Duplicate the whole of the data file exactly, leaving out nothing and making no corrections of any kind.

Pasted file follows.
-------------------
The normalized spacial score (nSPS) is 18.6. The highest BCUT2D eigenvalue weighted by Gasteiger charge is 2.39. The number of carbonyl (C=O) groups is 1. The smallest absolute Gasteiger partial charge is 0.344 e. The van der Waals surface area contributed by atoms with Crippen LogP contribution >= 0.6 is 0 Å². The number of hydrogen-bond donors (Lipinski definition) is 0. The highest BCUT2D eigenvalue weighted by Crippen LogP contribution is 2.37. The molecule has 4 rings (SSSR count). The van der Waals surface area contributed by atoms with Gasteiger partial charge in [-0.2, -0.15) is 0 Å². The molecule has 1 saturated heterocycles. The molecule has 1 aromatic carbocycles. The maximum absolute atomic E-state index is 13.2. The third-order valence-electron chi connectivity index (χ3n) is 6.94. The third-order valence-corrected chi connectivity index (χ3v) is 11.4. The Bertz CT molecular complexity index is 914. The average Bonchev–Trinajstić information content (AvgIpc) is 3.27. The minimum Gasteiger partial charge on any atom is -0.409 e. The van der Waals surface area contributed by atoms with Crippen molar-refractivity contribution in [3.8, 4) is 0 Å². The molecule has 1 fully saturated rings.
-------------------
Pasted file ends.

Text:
The normalized spacial score (nSPS) is 18.6. The highest BCUT2D eigenvalue weighted by Gasteiger charge is 2.39. The number of carbonyl (C=O) groups is 1. The smallest absolute Gasteiger partial charge is 0.344 e. The van der Waals surface area contributed by atoms with Crippen LogP contribution >= 0.6 is 0 Å². The number of hydrogen-bond donors (Lipinski definition) is 0. The highest BCUT2D eigenvalue weighted by Crippen LogP contribution is 2.37. The molecule has 4 rings (SSSR count). The van der Waals surface area contributed by atoms with Gasteiger partial charge in [-0.2, -0.15) is 0 Å². The molecule has 1 saturated heterocycles. The molecule has 1 aromatic carbocycles. The maximum absolute atomic E-state index is 13.2. The third-order valence-electron chi connectivity index (χ3n) is 6.94. The third-order valence-corrected chi connectivity index (χ3v) is 11.4. The Bertz CT molecular complexity index is 914. The average Bonchev–Trinajstić information content (AvgIpc) is 3.27. The minimum Gasteiger partial charge on any atom is -0.409 e. The van der Waals surface area contributed by atoms with Crippen molar-refractivity contribution in [3.8, 4) is 0 Å². The molecule has 1 fully saturated rings.